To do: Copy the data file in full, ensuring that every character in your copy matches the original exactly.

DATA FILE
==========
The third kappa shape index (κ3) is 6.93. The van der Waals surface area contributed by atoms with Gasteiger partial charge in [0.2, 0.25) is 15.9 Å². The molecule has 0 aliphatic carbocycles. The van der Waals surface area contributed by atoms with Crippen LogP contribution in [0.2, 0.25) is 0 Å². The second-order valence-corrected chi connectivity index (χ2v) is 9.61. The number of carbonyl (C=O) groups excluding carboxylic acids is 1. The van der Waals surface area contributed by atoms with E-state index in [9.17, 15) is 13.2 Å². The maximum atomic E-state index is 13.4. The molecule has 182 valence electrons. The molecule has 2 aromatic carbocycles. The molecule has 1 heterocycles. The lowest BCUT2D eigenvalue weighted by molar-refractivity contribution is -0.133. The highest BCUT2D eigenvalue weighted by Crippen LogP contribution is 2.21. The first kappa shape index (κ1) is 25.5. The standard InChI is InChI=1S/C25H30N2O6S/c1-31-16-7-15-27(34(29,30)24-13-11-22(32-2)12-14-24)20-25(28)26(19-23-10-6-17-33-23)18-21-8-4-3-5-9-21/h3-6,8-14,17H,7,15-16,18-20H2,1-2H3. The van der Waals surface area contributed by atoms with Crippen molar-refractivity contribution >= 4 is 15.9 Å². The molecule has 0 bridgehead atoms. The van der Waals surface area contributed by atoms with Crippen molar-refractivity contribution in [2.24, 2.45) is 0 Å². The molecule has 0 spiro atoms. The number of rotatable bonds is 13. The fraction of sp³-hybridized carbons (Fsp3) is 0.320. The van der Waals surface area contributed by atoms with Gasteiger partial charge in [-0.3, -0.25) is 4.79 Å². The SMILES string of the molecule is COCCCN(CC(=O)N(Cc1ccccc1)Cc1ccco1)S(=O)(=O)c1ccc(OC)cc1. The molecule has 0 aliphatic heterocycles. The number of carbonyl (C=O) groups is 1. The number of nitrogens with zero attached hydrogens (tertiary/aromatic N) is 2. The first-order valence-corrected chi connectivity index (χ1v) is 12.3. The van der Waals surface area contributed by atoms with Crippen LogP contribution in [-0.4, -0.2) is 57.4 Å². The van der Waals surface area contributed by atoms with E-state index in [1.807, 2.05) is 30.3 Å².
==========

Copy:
The third kappa shape index (κ3) is 6.93. The van der Waals surface area contributed by atoms with Gasteiger partial charge in [0.2, 0.25) is 15.9 Å². The molecule has 0 aliphatic carbocycles. The van der Waals surface area contributed by atoms with Crippen LogP contribution in [0.2, 0.25) is 0 Å². The second-order valence-corrected chi connectivity index (χ2v) is 9.61. The number of carbonyl (C=O) groups excluding carboxylic acids is 1. The van der Waals surface area contributed by atoms with E-state index in [9.17, 15) is 13.2 Å². The maximum atomic E-state index is 13.4. The molecule has 182 valence electrons. The molecule has 2 aromatic carbocycles. The molecule has 1 heterocycles. The lowest BCUT2D eigenvalue weighted by molar-refractivity contribution is -0.133. The highest BCUT2D eigenvalue weighted by Crippen LogP contribution is 2.21. The first kappa shape index (κ1) is 25.5. The standard InChI is InChI=1S/C25H30N2O6S/c1-31-16-7-15-27(34(29,30)24-13-11-22(32-2)12-14-24)20-25(28)26(19-23-10-6-17-33-23)18-21-8-4-3-5-9-21/h3-6,8-14,17H,7,15-16,18-20H2,1-2H3. The van der Waals surface area contributed by atoms with Crippen molar-refractivity contribution >= 4 is 15.9 Å². The molecule has 0 bridgehead atoms. The van der Waals surface area contributed by atoms with Crippen molar-refractivity contribution in [2.24, 2.45) is 0 Å². The molecule has 0 spiro atoms. The number of rotatable bonds is 13. The fraction of sp³-hybridized carbons (Fsp3) is 0.320. The van der Waals surface area contributed by atoms with Gasteiger partial charge in [-0.3, -0.25) is 4.79 Å². The SMILES string of the molecule is COCCCN(CC(=O)N(Cc1ccccc1)Cc1ccco1)S(=O)(=O)c1ccc(OC)cc1. The molecule has 0 aliphatic heterocycles. The number of carbonyl (C=O) groups is 1. The number of nitrogens with zero attached hydrogens (tertiary/aromatic N) is 2. The first-order valence-corrected chi connectivity index (χ1v) is 12.3. The van der Waals surface area contributed by atoms with Crippen LogP contribution in [-0.4, -0.2) is 57.4 Å². The van der Waals surface area contributed by atoms with E-state index in [1.807, 2.05) is 30.3 Å².